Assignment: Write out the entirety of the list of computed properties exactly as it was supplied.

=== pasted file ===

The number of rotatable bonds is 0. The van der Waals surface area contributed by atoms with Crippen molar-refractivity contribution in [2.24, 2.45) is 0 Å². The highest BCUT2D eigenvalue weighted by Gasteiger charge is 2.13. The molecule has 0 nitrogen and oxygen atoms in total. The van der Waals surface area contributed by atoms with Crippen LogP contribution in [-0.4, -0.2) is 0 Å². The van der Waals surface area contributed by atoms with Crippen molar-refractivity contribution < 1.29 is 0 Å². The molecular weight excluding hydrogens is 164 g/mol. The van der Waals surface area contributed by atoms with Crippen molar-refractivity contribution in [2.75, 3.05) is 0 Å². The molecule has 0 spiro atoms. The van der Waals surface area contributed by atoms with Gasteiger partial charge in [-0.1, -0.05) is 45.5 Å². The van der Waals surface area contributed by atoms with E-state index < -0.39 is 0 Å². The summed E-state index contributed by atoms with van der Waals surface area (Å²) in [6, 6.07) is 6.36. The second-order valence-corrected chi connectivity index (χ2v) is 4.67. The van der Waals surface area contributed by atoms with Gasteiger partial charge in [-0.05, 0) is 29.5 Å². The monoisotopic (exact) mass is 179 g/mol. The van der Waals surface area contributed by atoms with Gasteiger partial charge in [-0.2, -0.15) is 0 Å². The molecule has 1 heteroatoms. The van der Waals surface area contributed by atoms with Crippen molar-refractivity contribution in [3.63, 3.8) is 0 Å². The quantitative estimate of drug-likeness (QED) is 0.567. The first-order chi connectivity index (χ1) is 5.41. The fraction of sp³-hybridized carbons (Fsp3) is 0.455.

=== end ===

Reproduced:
The number of rotatable bonds is 0. The van der Waals surface area contributed by atoms with Crippen molar-refractivity contribution in [2.24, 2.45) is 0 Å². The highest BCUT2D eigenvalue weighted by Gasteiger charge is 2.13. The molecule has 0 nitrogen and oxygen atoms in total. The van der Waals surface area contributed by atoms with Crippen LogP contribution in [-0.4, -0.2) is 0 Å². The van der Waals surface area contributed by atoms with Crippen molar-refractivity contribution < 1.29 is 0 Å². The molecular weight excluding hydrogens is 164 g/mol. The van der Waals surface area contributed by atoms with Crippen molar-refractivity contribution in [2.75, 3.05) is 0 Å². The molecule has 0 spiro atoms. The van der Waals surface area contributed by atoms with Gasteiger partial charge in [-0.1, -0.05) is 45.5 Å². The van der Waals surface area contributed by atoms with E-state index < -0.39 is 0 Å². The summed E-state index contributed by atoms with van der Waals surface area (Å²) in [6, 6.07) is 6.36. The second-order valence-corrected chi connectivity index (χ2v) is 4.67. The van der Waals surface area contributed by atoms with Gasteiger partial charge in [-0.05, 0) is 29.5 Å². The monoisotopic (exact) mass is 179 g/mol. The van der Waals surface area contributed by atoms with Gasteiger partial charge in [-0.2, -0.15) is 0 Å². The molecule has 1 heteroatoms. The van der Waals surface area contributed by atoms with Crippen molar-refractivity contribution in [3.63, 3.8) is 0 Å². The quantitative estimate of drug-likeness (QED) is 0.567. The first-order chi connectivity index (χ1) is 5.41. The fraction of sp³-hybridized carbons (Fsp3) is 0.455.